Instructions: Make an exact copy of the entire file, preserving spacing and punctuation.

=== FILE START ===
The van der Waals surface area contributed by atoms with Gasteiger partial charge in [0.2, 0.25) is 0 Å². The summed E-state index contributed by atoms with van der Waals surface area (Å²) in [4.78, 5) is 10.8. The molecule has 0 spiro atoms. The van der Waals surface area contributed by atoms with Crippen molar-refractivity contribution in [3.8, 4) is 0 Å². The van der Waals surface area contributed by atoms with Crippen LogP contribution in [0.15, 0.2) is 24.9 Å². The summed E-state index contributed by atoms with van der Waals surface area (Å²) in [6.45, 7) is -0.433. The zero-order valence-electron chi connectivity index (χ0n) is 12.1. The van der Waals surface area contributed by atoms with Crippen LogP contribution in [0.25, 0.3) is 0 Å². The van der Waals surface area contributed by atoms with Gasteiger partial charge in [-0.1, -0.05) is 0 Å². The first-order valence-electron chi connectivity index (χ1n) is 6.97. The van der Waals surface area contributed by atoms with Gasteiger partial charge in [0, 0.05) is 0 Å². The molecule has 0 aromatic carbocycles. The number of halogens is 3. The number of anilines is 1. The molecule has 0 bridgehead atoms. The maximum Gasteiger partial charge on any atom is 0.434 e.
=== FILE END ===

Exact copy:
The van der Waals surface area contributed by atoms with Gasteiger partial charge in [0.2, 0.25) is 0 Å². The summed E-state index contributed by atoms with van der Waals surface area (Å²) in [4.78, 5) is 10.8. The molecule has 0 spiro atoms. The van der Waals surface area contributed by atoms with Crippen molar-refractivity contribution in [3.8, 4) is 0 Å². The van der Waals surface area contributed by atoms with Crippen LogP contribution in [0.15, 0.2) is 24.9 Å². The summed E-state index contributed by atoms with van der Waals surface area (Å²) in [6.45, 7) is -0.433. The zero-order valence-electron chi connectivity index (χ0n) is 12.1. The van der Waals surface area contributed by atoms with Crippen LogP contribution in [0.25, 0.3) is 0 Å². The van der Waals surface area contributed by atoms with Gasteiger partial charge in [-0.1, -0.05) is 0 Å². The first-order valence-electron chi connectivity index (χ1n) is 6.97. The van der Waals surface area contributed by atoms with Gasteiger partial charge in [0, 0.05) is 0 Å². The molecule has 0 aromatic carbocycles. The number of halogens is 3. The number of anilines is 1. The molecule has 0 bridgehead atoms. The maximum Gasteiger partial charge on any atom is 0.434 e.